## Boerdijk–Coxeter helix

A 16-cell can be constructed from two Boerdijk–Coxeter helixes of eight chained tetrahedra, each folded into a 4-dimensional ring. The 16 triangle faces can be seen in a 2D net within a triangular tiling, with 6 triangles around every vertex. The purple edges represent the Petrie polygon of the 16-cell.

## Projections

The cell-first parallel projection of the 16-cell into 3-space has a cubical envelope. The closest and farthest cells are projected to inscribed tetrahedra within the cube, corresponding with the two possible ways to inscribe a regular tetrahedron in a cube. Surrounding each of these tetrahedra are 4 other (non-regular) tetrahedral volumes that are the images of the 4 surrounding tetrahedral cells, filling up the space between the inscribed tetrahedron and the cube. The remaining 6 cells are projected onto the square faces of the cube. In this projection of the 16-cell, all its edges lie on the faces of the cubical envelope.

The cell-first perspective projection of the 16-cell into 3-space has a triakis tetrahedral envelope. The layout of the cells within this envelope are analogous to that of the cell-first parallel projection.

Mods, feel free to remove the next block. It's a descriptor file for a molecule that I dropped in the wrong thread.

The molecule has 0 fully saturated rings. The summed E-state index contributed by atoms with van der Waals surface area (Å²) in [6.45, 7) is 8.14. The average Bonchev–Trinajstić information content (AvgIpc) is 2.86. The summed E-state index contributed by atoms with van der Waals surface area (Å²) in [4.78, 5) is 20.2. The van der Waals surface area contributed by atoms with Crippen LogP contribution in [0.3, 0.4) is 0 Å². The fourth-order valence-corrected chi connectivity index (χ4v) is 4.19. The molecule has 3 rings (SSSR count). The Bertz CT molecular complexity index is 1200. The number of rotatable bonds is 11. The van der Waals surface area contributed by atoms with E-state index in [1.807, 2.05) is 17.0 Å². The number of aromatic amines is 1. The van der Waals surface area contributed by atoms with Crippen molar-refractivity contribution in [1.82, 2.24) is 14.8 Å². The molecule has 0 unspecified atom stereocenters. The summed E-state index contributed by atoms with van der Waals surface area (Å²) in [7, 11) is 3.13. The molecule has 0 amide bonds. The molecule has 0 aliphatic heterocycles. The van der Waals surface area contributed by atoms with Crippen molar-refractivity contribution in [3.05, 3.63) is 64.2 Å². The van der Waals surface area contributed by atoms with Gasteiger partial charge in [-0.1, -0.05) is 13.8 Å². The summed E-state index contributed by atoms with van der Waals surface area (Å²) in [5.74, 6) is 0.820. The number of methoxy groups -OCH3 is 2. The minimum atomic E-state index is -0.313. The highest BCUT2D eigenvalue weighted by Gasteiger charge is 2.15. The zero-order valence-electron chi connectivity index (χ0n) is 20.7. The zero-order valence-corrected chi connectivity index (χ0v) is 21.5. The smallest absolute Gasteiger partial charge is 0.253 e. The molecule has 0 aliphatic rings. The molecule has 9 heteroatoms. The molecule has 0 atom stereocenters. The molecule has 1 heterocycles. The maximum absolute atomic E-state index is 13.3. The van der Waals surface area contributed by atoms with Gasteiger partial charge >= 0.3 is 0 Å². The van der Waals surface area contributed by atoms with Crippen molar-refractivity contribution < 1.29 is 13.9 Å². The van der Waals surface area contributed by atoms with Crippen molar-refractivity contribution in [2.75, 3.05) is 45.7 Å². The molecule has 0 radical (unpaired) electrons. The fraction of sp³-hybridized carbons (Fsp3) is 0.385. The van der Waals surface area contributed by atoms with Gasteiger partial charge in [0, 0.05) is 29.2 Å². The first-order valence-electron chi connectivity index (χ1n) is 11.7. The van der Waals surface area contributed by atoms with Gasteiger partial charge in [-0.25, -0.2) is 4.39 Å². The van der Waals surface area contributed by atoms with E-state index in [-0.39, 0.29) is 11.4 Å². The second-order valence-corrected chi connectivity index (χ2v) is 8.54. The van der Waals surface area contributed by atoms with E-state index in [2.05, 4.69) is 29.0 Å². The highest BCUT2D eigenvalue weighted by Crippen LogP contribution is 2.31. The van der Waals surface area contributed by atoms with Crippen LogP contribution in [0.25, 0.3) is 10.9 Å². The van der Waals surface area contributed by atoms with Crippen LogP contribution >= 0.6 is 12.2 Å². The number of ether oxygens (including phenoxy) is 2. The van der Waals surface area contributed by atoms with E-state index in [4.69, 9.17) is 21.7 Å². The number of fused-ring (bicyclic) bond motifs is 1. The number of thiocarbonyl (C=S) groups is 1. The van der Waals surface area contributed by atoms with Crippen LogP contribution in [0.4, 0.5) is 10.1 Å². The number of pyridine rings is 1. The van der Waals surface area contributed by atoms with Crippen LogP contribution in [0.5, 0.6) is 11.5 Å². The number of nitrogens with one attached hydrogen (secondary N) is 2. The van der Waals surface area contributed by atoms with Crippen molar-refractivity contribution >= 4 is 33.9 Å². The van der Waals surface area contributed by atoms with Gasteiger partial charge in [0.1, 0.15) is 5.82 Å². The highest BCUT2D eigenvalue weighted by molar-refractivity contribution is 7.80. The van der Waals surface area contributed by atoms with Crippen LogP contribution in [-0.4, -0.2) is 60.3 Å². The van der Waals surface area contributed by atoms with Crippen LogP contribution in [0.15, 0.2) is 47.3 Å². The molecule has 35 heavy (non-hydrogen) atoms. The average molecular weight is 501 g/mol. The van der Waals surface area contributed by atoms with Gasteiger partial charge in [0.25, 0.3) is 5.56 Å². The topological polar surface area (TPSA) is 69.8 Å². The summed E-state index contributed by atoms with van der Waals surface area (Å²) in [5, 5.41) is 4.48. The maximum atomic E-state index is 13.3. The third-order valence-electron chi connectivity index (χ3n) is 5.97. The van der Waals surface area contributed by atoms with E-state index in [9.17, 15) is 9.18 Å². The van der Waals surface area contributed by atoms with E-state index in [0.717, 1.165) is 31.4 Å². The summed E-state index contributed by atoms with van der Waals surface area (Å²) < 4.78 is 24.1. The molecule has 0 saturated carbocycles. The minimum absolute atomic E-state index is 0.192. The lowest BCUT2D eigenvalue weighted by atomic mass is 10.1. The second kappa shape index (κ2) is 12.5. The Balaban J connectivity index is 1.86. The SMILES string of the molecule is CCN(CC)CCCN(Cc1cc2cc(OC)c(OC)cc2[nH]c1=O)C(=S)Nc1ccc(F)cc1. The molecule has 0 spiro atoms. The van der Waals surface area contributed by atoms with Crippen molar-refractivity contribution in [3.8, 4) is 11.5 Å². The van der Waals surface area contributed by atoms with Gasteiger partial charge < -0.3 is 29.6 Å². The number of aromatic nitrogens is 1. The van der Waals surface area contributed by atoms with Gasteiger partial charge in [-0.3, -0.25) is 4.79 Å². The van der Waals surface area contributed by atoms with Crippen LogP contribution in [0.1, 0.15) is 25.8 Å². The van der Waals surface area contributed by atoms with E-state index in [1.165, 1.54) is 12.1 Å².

The vertex-first parallel projection of the 16-cell into 3-space has an octahedral envelope. This octahedron can be divided into 8 tetrahedral volumes, by cutting along the coordinate planes. Each of these volumes is the image of a pair of cells in the 16-cell. The closest vertex of the 16-cell to the viewer projects onto the center of the octahedron.

Finally the edge-first parallel projection has a shortened octahedral envelope, and the face-first parallel projection has a hexagonal bipyramidal envelope.

## 4 sphere Venn Diagram